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Court upholds child molester's no-contact condition

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The Indiana Court of Appeals has ruled that a man convicted of two child molesting counts didn’t have his constitutional rights violated because no double jeopardy violation occurred, and the trial judge’s probation condition that he have no contact with anyone younger than 18 is constitutional.

The case involves allegations that Ronald Rexroat molested the daughter of his friends in 2009. The girl told her mom that he touched her on three separate occasions, and the mom reported the allegations to the Indiana Department of Child Services. The state in 2010 charged Rexroat with two Class C felonies, which were two identically worded counts. A jury found him guilty of both, and the trial court sentenced him to six years on each count to be served concurrently, with three years suspended to probation. One of the probation conditions was that Rexroat have no face-to-face, telephonic, electronic or indirect contact with anyone under age 18 unless first approved.

Rexroat appealed his sentence on double jeopardy grounds and also the probation condition that he alleged was overbroad and a violation of his First Amendment rights.

In Ronald Rexroat v. State of Indiana, No. 49A02-1107-CR-594, the Court of Appeals found that Rexroat failed to show any double jeopardy violation under the Indiana or U.S. constitutions. Specifically, the “same elements” test adopted by the Supreme Court of the United States in 1932 doesn’t apply here. As for the state claim, the Indiana Supreme Court in 1999 held that that the second charge must be for the same, identical act and crime as the first offense and that’s not what happened here. The two counts arose from two separate incidents, and so the statutory elements test does not apply.

Turning to the probation condition claim, the appellate panel disagreed that Rexroat’s constitutional rights have been violated. The court looked to its Smith v. State, 727 N.E.2d 763, 767 (Ind. Ct. App. 2000), ruling that adopted a three-prong test to determine whether a probation condition requiring the defendant to avoid all contact with minors was unduly intrusive on constitutional rights.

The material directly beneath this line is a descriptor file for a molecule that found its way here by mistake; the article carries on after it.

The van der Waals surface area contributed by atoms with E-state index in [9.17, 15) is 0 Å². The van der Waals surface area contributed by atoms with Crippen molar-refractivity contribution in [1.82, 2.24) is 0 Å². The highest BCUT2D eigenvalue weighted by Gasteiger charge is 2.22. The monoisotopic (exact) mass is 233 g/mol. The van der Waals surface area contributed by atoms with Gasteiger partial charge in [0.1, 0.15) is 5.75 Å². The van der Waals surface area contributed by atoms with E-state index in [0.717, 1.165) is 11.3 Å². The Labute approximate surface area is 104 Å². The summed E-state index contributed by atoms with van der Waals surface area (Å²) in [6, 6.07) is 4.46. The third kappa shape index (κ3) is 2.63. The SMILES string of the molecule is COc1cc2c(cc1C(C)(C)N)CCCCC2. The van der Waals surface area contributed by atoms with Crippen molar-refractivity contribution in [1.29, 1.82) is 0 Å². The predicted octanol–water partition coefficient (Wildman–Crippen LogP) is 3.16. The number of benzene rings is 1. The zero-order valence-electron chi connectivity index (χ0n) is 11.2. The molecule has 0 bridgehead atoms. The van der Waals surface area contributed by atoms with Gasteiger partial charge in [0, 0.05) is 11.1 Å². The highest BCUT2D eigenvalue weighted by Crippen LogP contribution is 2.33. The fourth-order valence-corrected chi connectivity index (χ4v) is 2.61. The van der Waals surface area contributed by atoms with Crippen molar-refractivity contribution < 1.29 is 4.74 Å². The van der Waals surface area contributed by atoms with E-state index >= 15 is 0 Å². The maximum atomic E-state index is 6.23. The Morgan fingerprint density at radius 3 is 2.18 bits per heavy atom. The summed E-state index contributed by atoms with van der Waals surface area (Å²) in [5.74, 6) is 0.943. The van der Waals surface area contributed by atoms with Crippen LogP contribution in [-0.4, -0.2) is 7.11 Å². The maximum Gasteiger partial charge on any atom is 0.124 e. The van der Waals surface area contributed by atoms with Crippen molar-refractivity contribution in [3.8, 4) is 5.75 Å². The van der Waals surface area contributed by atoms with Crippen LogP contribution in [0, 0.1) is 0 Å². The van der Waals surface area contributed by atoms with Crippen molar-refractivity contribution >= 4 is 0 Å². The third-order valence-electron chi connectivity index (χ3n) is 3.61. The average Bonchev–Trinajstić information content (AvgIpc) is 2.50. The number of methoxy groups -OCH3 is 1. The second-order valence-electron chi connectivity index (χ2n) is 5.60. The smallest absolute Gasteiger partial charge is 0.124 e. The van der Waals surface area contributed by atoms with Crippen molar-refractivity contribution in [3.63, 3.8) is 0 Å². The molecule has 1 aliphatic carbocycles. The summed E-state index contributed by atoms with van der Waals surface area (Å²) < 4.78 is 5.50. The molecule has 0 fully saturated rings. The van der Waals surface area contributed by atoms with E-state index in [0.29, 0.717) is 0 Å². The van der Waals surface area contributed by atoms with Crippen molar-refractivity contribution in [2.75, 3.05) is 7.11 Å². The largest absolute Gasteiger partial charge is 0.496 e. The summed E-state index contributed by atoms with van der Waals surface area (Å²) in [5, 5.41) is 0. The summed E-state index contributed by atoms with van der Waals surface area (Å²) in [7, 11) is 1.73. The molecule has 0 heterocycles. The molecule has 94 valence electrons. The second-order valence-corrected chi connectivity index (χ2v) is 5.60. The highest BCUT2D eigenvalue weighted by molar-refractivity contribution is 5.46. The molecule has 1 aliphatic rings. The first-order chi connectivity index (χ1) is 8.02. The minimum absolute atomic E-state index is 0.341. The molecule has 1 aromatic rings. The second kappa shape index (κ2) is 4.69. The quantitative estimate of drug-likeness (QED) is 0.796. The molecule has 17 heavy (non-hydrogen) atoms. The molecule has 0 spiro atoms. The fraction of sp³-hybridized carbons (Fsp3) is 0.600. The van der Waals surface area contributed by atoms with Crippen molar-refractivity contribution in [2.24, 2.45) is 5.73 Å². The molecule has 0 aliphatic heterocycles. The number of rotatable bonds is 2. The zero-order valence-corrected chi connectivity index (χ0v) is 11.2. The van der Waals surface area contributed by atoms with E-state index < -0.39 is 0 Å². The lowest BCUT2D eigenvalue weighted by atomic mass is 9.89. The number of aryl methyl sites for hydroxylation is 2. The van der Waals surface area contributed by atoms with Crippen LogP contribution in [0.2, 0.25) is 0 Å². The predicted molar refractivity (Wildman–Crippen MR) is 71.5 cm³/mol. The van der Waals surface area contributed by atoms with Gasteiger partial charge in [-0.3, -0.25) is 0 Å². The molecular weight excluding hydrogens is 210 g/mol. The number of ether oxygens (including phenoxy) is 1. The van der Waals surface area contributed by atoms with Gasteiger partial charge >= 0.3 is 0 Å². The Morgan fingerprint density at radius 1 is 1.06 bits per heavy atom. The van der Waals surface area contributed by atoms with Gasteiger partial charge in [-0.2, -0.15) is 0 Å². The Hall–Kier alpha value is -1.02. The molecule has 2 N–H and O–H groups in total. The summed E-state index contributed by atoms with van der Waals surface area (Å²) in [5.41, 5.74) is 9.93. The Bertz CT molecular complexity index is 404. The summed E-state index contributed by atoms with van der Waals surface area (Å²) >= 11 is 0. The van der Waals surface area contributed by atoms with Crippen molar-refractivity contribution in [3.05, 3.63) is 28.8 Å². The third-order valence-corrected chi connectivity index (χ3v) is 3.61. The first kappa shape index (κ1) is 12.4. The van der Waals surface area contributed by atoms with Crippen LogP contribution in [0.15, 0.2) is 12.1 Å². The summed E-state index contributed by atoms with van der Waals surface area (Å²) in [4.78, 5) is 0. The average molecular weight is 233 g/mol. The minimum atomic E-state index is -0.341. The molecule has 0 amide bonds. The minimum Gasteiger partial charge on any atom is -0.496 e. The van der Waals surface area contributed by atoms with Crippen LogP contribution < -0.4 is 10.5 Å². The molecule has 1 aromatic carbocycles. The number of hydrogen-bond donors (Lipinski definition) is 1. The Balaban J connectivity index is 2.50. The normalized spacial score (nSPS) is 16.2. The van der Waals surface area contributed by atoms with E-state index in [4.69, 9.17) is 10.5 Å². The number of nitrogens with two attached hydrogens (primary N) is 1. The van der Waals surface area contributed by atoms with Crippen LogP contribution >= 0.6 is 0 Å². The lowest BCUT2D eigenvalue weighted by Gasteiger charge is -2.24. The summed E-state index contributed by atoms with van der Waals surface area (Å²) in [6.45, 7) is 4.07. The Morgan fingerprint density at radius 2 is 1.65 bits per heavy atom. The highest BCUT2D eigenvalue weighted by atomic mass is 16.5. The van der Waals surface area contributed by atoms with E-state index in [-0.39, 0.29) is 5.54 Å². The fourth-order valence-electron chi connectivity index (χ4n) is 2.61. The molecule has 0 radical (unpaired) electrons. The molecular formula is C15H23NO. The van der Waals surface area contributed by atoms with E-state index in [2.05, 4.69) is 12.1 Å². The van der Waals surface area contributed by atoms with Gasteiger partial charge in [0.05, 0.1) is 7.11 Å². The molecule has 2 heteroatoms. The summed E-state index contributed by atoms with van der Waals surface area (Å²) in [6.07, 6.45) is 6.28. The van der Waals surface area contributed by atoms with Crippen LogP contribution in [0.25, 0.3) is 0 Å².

Rexroat ignored the Smith holding, the court wrote, and he hasn’t shown the probation condition regarding contact with minors is unconstitutional.

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  1. why is the State trying to play GOD? Automatic sealing of a record is immoral. People should have the right to decide how to handle a record. the state is playing GOD. I have searched for decades, then you want me to pay someone a huge price to contact my son. THIS is extortion and gestapo control. OPEN THE RECORDS NOW. OPEN THE RECORDS NOW. OPEN THE RECORDS NOW.

  2. I haven't made some of the best choices in the last two years I have been to marion county jail 1 and two on three different occasions each time of release dates I've spent 48 to 72 hours after date of release losing a job being denied my freedom after ordered please help

  3. Out here in Kansas, where I now work as a government attorney, we are nearing the end of a process that could have relevance in this matter: "Senate Bill 45 would allow any adult otherwise able to possess a handgun under state and federal laws to carry that gun concealed as a matter of course without a permit. This move, commonly called constitutional carry, would elevate the state to the same club that Vermont, Arizona, Alaska and Wyoming have joined in the past generation." More reading here: http://www.guns.com/2015/03/18/kansas-house-panel-goes-all-in-on-constitutional-carry-measure/ Time to man up, Hoosiers. (And I do not mean that in a sexist way.)

  4. This is why it is important to consider Long term care insurance. For you and for your loved ones

  5. I am terrified to see Fracking going on not only in Indiana but in Knox county. Water is the most important resource we have any where. It will be the new gold, and we can't live without it and we can live without gold. How ignorant are people?

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